The Huddle: LGBTQ History Month

We have June for Pride, but October is for History. All this month, we celebrate our lesbian past — our herstory, if you will. So what’s a good way to participate? Well, we all have some different ideas for you.

Get to it, bloggers.

Heather Hogan: I don’t want to brag (yes, I do) but I’m kinda awesome at carving jack-o-lanterns. Last year, these beauties were on display on the walkway to my front porch on Halloween.

The Halloween before last, I carved a really intricate Sirius Black pumpkin, and it was glorious. Except half of my trick-or-treaters didn’t know he was Harry Potter’s godfather; they thought he was Jesus. They kept being like, "God bless you, too!" And I was like, "No! Mischief managed!" But they didn’t get it. I guess that’s when I realized that jack-o-lanterns can be used for more than decorations. They can be used as tools for political and social messages! If Jesus can make an appearance, why not carve some pumpkins this October for LGBTQ History Month? Here are just a couple of ideas, off the top of my head.

Suze Orman‘s DENIED!-o-lantern is sure to be a hit among your frugal trick-or-treaters. Or how about Rachel Maddow‘s glasses? Or, if you want to go with a classic, how about a line from Gertrude Stein? Make sure to hand out good candy, though; you don’t want kids to start associating lesbian icons with those disgusting, generic orange and black candies that taste like "peanut buttter."

Meg Streit: My girlfriend and I recently had dinner with her family and some friends of the family. When we left the restaurant, my gf casually mentioned that one of the family friends seemed kind of uncomfortable with us – and she suggested that it might be because we are gay. I was literally bewildered. I had noticed this guy was acting a little weird at dinner, but I just assumed that he was shy, uninteresting or dumb. It honestly never even occurred to me for a nanosecond that he might not enjoy sharing a meal with a pair of charming and witty lesbians. Never. Even. Crossed. My. Mind.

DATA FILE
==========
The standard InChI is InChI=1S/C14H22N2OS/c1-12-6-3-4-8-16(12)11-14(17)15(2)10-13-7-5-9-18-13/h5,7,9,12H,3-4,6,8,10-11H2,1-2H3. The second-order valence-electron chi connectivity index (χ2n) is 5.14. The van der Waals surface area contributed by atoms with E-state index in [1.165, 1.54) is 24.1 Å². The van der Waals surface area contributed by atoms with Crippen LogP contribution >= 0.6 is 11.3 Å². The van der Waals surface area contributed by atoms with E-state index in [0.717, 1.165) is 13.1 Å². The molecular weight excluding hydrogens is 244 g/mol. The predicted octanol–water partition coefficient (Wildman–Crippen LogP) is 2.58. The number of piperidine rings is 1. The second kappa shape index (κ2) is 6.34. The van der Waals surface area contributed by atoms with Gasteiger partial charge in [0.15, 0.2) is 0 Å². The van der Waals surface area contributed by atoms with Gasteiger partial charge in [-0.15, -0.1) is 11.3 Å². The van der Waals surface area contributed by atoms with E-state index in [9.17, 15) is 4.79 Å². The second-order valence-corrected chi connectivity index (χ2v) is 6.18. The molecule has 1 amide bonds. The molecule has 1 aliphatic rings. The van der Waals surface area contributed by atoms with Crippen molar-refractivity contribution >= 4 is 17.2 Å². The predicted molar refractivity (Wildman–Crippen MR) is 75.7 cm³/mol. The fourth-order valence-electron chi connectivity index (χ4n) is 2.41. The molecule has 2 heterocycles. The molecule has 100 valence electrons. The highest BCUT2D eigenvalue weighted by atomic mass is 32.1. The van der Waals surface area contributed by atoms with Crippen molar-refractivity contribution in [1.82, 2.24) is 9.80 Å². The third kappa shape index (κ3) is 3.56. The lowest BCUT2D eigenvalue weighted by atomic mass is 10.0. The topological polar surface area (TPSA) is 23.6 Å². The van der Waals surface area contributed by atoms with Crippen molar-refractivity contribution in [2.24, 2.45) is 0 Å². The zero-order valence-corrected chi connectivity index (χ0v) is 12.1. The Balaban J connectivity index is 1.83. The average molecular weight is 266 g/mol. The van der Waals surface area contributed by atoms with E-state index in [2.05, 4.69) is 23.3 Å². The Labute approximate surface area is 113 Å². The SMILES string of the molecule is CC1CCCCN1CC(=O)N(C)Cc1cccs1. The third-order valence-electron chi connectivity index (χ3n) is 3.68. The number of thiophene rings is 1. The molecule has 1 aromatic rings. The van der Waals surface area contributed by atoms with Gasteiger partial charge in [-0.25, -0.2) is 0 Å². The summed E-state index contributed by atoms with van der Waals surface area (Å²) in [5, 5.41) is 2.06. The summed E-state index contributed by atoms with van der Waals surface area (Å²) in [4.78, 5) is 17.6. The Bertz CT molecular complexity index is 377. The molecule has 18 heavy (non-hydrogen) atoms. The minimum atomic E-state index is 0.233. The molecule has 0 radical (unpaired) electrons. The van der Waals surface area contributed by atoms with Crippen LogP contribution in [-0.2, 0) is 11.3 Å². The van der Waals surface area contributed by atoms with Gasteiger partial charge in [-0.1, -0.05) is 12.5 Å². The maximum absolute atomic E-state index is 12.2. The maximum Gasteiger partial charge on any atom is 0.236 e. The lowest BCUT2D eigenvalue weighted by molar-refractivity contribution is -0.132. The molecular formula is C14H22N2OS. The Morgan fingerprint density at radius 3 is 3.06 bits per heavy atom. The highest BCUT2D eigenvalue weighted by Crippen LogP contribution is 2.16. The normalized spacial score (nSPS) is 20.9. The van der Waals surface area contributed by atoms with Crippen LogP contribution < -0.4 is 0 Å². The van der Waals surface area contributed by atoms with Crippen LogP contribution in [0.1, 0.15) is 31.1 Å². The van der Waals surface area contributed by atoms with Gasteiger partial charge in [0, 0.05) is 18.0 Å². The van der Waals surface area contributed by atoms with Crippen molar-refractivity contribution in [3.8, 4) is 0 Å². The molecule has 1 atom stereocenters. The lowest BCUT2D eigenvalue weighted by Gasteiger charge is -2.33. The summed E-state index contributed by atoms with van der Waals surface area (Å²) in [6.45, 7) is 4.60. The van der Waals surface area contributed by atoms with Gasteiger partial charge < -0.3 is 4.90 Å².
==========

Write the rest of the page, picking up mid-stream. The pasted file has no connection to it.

I live in a world where homophobia, by and large, does not exist. So it confuses me when it happens. I go wherever I want and I feel comfortable being affectionate with my girlfriend in public. Once my lady and I were driving past Chicago’s Wrigley Field on game day with our convertible top down, and some drunk idiot yelled, “Saabs are for fags!” I said, “Thank you.” I thought it was a compliment. (If Saabs are for fags, I wonder what unsuccessful, overweight ex-frat boys drive?)

Anyway, it might seem like I am just oblivious to blatant homophobia, but the point is that I have that luxury. But, I am not so oblivious that I forget what a luxury that is. I know that if I had been born a decade earlier, my life would have been very different. I also know that if it weren’t for the lesbians and gay men who paved the road for me, I would not be able to live in such blissful ignorance. If the generation of gays before me didn’t have the courage to come out, to organize protests, to lobby to change laws, then I would not be able to live as freely as I do. So, in their honor and to celebrate Gay History Month, I am going to be as flagrantly gay as possible all month long – just because I can!